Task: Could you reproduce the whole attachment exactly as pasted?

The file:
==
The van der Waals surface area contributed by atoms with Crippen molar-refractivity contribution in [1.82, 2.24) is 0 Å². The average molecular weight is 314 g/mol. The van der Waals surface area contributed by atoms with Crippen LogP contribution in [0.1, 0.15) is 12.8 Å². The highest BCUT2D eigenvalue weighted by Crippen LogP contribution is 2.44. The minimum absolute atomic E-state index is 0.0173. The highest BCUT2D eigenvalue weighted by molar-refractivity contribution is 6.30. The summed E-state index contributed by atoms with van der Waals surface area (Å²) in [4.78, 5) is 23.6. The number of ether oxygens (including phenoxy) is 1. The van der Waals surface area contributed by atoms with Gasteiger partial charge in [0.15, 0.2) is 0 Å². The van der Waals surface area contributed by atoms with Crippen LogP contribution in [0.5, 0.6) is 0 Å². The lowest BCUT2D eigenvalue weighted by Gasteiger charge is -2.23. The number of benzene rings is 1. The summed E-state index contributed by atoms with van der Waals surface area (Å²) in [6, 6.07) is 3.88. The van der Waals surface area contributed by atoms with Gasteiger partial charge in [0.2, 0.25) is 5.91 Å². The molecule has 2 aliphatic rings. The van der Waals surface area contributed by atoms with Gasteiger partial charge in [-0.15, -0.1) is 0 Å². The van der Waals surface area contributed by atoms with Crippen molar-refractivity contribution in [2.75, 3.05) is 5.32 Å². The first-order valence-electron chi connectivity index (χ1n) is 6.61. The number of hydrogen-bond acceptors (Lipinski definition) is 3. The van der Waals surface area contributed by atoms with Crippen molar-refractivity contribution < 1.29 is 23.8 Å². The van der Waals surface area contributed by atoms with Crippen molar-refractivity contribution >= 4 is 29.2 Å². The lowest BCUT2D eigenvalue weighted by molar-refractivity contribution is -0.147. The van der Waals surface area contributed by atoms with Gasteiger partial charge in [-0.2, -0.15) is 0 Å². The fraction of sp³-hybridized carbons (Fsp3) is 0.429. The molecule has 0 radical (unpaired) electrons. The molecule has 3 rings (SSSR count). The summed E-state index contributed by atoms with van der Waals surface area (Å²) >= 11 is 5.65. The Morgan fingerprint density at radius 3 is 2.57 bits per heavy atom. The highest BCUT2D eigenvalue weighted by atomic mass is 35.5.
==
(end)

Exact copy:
The van der Waals surface area contributed by atoms with Crippen molar-refractivity contribution in [1.82, 2.24) is 0 Å². The average molecular weight is 314 g/mol. The van der Waals surface area contributed by atoms with Crippen LogP contribution in [0.1, 0.15) is 12.8 Å². The highest BCUT2D eigenvalue weighted by Crippen LogP contribution is 2.44. The minimum absolute atomic E-state index is 0.0173. The highest BCUT2D eigenvalue weighted by molar-refractivity contribution is 6.30. The summed E-state index contributed by atoms with van der Waals surface area (Å²) in [4.78, 5) is 23.6. The number of ether oxygens (including phenoxy) is 1. The van der Waals surface area contributed by atoms with Gasteiger partial charge in [0.15, 0.2) is 0 Å². The van der Waals surface area contributed by atoms with Crippen LogP contribution in [0.5, 0.6) is 0 Å². The lowest BCUT2D eigenvalue weighted by Gasteiger charge is -2.23. The number of benzene rings is 1. The summed E-state index contributed by atoms with van der Waals surface area (Å²) in [6, 6.07) is 3.88. The van der Waals surface area contributed by atoms with Gasteiger partial charge in [0.2, 0.25) is 5.91 Å². The molecule has 2 aliphatic rings. The van der Waals surface area contributed by atoms with Gasteiger partial charge in [-0.15, -0.1) is 0 Å². The van der Waals surface area contributed by atoms with Crippen molar-refractivity contribution in [2.75, 3.05) is 5.32 Å². The first-order valence-electron chi connectivity index (χ1n) is 6.61. The number of hydrogen-bond acceptors (Lipinski definition) is 3. The van der Waals surface area contributed by atoms with Crippen molar-refractivity contribution < 1.29 is 23.8 Å². The van der Waals surface area contributed by atoms with Crippen molar-refractivity contribution >= 4 is 29.2 Å². The lowest BCUT2D eigenvalue weighted by molar-refractivity contribution is -0.147. The van der Waals surface area contributed by atoms with Gasteiger partial charge in [-0.2, -0.15) is 0 Å². The fraction of sp³-hybridized carbons (Fsp3) is 0.429. The molecule has 0 radical (unpaired) electrons. The molecule has 3 rings (SSSR count). The summed E-state index contributed by atoms with van der Waals surface area (Å²) >= 11 is 5.65. The Morgan fingerprint density at radius 3 is 2.57 bits per heavy atom. The highest BCUT2D eigenvalue weighted by atomic mass is 35.5.